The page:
Ascomycetous fungi are found associated with a wide variety of substrates which range from fresh water to marine ecosystems, tropical to temperate forest soils and deserts, throughout the world over. These demystifying fungi exist as endophytes, pathogens and saprobes. They have been studied due to their ability to contaminate foods and feedstuffs, causing an elaboration of mycotoxins. The objectives of the study included extensive analyses of the morphological features of fungi, especially Aspergilli, which have been presented while studying them on specific mycological media. It is also an elaborate compilation of substantive macro- and micro-morphological characterization of different Aspergilli isolated from the spice Foeniculum vulgare used in India and other countries in the world. Further, a first of its kind attempt has been made to study their relative abundance and frequency of occurrence, molecular phylogeny and genetic relatedness to characterize the Aspergilli into specific sections, groups and clades. Single nucleotide polymorphism (SNP) analysis was carried out to evaluate the functional consequences of nucleotide variations, synonymous and non-synonymous mutations in the protein structure. The study resulted in a total of 3,506 Aspergillus isolates, which were obtained from seventy (70) fennel samples, representing 14 Aspergillus species. The two most frequently found species were A. niger and A. flavus with a relative abundance of 32.24 and 11.63%, respectively. The taxonomy and current placements have been reappraised with suggestions and prospects for future research from six sections namely Terrei, Flavi, Fumigati, Nidulantes, Nigri, and Versicolores. In addition, a total number of 27 isolates were studied and deposited at the National Centre for Biotechnology Information (NCBI) and five Aspergillus species have been identified and are being reported for the first time from the fennel seeds, based on partial sequence analysis of the official fungal barcode namely, Internal Transcribed Spacer (ITS) and a functional gene, beta tubulin gene locus, coupled with phenotypic characterization. SNPs for specific DNA regions have been used to identify variants in Aspergilli obtained from Indian fennel seeds for the first time. The need for a polyphasic approach of morphological identification and genetic characterization of Aspergilli from Foeniculum vulgare is addressed and presented here in adequate detail. Our current work makes extensive use of partial beta-tubulin gene sequences analyses to evaluate the association between SNPs in five Aspergillus species sections.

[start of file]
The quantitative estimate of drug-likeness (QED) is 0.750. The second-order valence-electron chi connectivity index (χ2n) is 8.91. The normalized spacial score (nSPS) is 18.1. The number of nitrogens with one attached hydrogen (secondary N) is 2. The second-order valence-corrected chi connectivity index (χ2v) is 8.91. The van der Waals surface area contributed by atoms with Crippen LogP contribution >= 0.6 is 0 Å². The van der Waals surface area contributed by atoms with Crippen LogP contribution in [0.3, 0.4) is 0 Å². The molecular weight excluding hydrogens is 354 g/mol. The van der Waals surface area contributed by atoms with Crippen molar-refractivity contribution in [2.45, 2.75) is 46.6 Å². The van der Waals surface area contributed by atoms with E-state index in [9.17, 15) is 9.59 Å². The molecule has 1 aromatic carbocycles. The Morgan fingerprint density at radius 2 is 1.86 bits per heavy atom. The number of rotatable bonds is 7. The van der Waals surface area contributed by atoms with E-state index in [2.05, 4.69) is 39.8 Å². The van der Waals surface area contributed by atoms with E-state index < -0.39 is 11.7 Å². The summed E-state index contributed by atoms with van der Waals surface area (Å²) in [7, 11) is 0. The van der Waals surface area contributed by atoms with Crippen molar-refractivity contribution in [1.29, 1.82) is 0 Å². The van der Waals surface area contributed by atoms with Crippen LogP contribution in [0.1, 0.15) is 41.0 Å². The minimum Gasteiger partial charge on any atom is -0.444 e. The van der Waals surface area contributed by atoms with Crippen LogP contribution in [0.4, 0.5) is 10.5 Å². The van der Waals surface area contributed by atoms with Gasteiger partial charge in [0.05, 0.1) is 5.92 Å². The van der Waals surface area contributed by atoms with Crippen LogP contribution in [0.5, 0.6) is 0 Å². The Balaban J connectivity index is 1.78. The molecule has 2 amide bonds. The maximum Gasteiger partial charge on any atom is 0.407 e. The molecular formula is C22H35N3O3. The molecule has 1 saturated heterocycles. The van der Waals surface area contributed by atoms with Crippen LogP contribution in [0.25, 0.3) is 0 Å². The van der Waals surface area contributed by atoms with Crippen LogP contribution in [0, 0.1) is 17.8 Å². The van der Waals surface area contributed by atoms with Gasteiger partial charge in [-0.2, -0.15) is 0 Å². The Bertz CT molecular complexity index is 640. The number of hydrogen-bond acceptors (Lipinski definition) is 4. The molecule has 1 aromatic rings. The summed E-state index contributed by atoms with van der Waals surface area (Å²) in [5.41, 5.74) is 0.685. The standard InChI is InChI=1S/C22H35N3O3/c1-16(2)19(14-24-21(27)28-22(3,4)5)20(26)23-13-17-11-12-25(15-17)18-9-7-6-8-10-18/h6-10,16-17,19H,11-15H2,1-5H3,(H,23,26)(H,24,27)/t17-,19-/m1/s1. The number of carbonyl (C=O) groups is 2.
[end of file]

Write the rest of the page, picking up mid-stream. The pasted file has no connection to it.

Keywords: Aspergillus; fungal genomics; non-synonymous and synonymous mutation; phylogenetic analysis; polyphasic; single nucleotide polymorphisms (SNPs); single nucleotide variations (SNVs).
Copyright © 2022 Mahata, Dass, Pan and Muthusamy.